Information about alcohol, debt and mental health that could have prevented a baby boy from being placed with a foster mother who murdered him was not shared between agencies, an investigation has found.
He also found that when the mother told social workers she was struggling to bond with the child, the family support was not enough.
Leiland-James Corkill was cared for when she was born and, aged seven months, was placed with Laura and Scott Castle, a couple from Barrow-in-Furness.
Five months later, shortly after her first birthday, the baby died from catastrophic head injuries.
Laura Castle was convicted of murder in May and jailed for life with a minimum sentence of 18 years.
The exact details of what happened may never be known. But a trial at Preston Crown Court heard Castle had a rage with the baby as he kept crying after breakfast and violently shook him to death.
In a letter to the trial judge, the baby’s birth mother, Laura Corkill, said, “He was placed in a monster’s house.”
Corkill, from Whitehaven, said her son would be alive today if she had been allowed to keep him and she criticized the actions of Cumbria County Council.
Speaking to the BBC, she said: “Why did they put him there? Why did it take them so long to figure it out? They should have overturned the adoption order.
The independent report into the boy’s death, released on Thursday, concluded there was relevant information that could have been shared more fully between the agencies.
For example, at the time of the adoption assessment, Castle told a therapy service that she drank six bottles of wine a week and had issues with moodiness, anxiety, and coping. anger. She talked about yelling at her biological daughter too much.
A concern about his drinking was also raised by a consultant gastroenterologist and the information was shared with his GP.
The report says Castle told a social worker she was struggling and worried that she might not love the baby as she had planned. According to the report, there should have been “a faster and stronger response” to these concerns.
Lesley Walker, independent scrutineer for the Cumbria Safeguarding Children Partnership, said social workers should seek out information and not trust what they are told. They must be “genuinely curious and up for challenges in all areas of day-to-day work with children and families”.
John Readman, executive director of people at Cumbria County Council, said the authority was deeply sorry and offered his condolences.
He said the castles had undergone an eight-month evaluation process and no concerns had been raised by anyone at any agency about their suitability.
“What we now know from the trial and this review is that Laura Castle deliberately and repeatedly misled and lied to social workers about vitally important aspects of her life, including his mental and physical health, his drinking and his debts,” Readman said. .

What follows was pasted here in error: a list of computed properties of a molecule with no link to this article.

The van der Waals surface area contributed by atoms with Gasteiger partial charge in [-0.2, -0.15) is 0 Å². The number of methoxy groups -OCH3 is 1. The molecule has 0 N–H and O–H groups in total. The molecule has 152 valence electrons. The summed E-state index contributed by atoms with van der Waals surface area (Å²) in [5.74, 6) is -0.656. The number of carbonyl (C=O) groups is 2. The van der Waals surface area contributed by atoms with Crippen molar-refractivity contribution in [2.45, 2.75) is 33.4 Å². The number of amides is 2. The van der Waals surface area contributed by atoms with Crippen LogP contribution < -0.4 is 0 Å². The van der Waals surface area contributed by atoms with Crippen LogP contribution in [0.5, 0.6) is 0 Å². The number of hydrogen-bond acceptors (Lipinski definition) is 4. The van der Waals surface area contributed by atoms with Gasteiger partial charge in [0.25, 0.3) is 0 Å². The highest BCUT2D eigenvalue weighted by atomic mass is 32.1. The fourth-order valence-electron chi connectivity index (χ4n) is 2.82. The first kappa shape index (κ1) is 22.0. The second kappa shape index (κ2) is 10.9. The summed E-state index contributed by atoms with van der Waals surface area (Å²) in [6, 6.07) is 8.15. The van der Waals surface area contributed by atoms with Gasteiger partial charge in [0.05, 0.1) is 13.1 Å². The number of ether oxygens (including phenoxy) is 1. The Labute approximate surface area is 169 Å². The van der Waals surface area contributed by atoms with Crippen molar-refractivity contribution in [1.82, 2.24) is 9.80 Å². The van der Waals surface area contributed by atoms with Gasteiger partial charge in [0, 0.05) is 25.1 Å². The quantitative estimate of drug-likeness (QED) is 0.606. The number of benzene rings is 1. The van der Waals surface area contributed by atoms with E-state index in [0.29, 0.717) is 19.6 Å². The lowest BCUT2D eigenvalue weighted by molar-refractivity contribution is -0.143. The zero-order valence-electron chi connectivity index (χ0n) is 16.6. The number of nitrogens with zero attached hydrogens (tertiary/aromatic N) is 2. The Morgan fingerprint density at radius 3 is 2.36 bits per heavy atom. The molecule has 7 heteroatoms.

“We also now know that relevant information about Laura Castle was not shared between the agencies and that more could have been done to clarify some of the information provided to us.
“Had the full picture of Laura Castle’s life been known, the assessment of her suitability as an adopter would have been better able to take into account vulnerabilities and potential endorsement risks.”
Readman said he accepts that Castle told social workers she was having trouble bonding with the baby.
“The report highlights that more should have been put in place to support the family,” he said. “We recognize this and have since made changes to the way we work.” He added: “I am absolutely determined to do everything we can to prevent something like this from happening again, here or anywhere else.”
Sarah O’Brien, chief nurse for Lancashire and South Cumbria, said the circumstances of Leiland-James’ death will stick with them for a long time.
“Ensuring that professionals openly and proactively share information throughout the adoption process is essential, and it saddens and disappoints us that the review has highlighted a number of gaps where this needs to be addressed. improved,” O’Brien said.
“The lack of robust information sharing continues to feature in child death reviews nationwide and for Leiland-James, information sharing was not good enough throughout critical stages of the process. of adoption. Steps have already been taken locally to address this issue and a recommendation to change national guidelines has also been made.